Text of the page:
📅 2015-Jan-18 ⬩ ✍️ Ashwin Nanjappa ⬩ 🏷️ book, java, python ⬩ 📚 Archive
I use Python once in a while to get some simple work done, like read, write, process or plot some data. I inevitably end up Googling or looking up analogues to C++ constructs on StackOverflow to get the job done. On one such recent stint, I found it useful to refer to the book Python for the Busy Java Developer as I worked on object-orientifying a piece of Python code. On tweeting this, my friend Deepak Sarda, who is also the author of that book offered me a copy of the book for review.
Python for the Busy Java Developer is a short book that enables folks familiar with Java to get started on reading and writing Python with ease. If you already have experience working with other object-oriented languages with a C-like syntax (like C# or C++), this might also be the right book for you. Following a short introduction, the meat of the book is essentially Chapter 2, which is pretty long and takes the reader on a trip through the syntax, lists, functions and classes. Chapter 3 lists the tools and libraries that any seasoned developer would be looking out for while writing code.
There is a big difference between Googling a problem and learning from an experienced person. It is just that kind of insight that I found at many places in this book. By just looking for analogues to C++, I had never realized of the alternate or extra possibilities for certain language constructs. As an example, it never occurred to me that attributes or methods of a class could be deleted outside the class. This is of course in the very nature of a dynamic language like Python, but the thought never occurs to a person coming from a statically typed language.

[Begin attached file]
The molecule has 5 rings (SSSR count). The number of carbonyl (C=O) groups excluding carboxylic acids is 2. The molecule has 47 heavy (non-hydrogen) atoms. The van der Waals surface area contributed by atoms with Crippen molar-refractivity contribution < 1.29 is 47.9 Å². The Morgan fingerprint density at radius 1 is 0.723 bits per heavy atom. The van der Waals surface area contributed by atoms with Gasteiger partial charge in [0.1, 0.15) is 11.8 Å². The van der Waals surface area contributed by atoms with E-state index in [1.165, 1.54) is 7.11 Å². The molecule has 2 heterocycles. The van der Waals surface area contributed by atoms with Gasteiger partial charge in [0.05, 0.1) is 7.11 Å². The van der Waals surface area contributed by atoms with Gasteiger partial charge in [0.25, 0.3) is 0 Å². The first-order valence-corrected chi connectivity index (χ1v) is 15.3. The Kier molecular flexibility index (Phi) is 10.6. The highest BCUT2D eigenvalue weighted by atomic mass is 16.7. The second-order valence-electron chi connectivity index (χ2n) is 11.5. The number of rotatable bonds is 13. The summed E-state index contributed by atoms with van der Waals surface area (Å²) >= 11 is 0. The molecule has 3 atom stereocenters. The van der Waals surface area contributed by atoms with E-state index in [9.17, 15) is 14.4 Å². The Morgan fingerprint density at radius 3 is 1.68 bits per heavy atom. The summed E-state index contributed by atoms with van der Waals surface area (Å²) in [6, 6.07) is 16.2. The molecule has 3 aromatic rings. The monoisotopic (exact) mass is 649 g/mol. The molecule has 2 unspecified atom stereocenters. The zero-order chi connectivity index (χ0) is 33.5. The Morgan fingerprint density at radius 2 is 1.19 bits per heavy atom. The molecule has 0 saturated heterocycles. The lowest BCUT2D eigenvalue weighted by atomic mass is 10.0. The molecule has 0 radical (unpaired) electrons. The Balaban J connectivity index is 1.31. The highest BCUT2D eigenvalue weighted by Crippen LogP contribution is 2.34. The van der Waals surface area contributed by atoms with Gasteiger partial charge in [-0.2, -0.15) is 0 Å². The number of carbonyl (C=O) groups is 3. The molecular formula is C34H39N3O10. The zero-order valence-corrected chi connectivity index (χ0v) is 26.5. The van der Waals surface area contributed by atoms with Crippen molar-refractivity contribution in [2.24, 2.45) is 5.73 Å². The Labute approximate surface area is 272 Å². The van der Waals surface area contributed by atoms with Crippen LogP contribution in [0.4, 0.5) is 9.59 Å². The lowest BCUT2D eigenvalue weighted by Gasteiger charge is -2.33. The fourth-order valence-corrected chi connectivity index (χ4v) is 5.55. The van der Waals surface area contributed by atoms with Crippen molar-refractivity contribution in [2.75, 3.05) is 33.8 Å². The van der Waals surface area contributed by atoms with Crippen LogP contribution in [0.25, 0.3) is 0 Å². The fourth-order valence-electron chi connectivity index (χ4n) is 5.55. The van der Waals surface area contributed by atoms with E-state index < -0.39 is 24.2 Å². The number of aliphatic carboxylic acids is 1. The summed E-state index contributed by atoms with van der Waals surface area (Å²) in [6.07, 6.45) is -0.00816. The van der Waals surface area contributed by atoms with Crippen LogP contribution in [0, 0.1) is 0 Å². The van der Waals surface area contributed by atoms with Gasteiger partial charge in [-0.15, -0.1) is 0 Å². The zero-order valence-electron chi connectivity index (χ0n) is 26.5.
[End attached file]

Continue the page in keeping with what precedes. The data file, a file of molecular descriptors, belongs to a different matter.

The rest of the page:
Though I’ve been writing short Python scripts for a few years, from this book I found myself learning many tiny details that are sure to help me write code that is more Pythonic. My familiarity is with C++, but I found the analogies to Java in the book quite straightforward to relate to. The concepts are introduced in a natural order and the book can be easily finished in a couple of hours. Places where Python might behave differently or in ways that is better than you except are pointed out. The book is beautifully typeset, which is a quality that seems to be sorely missing in tech books today. A book of this length has to leave out a lot and that is possibly the biggest downside of the book. I was left wanting to learn more of the Python analogues to the other C++ constructs I’m aware of.
I can easily recommend Python for the Busy Java Developer as a quick guide to learn Python if you are coming from C++. You can buy it here for the price of a cup of coffee. But wait! Deepak is offering the readers of this blog a 10% discount, just use this link to buy the book. 😊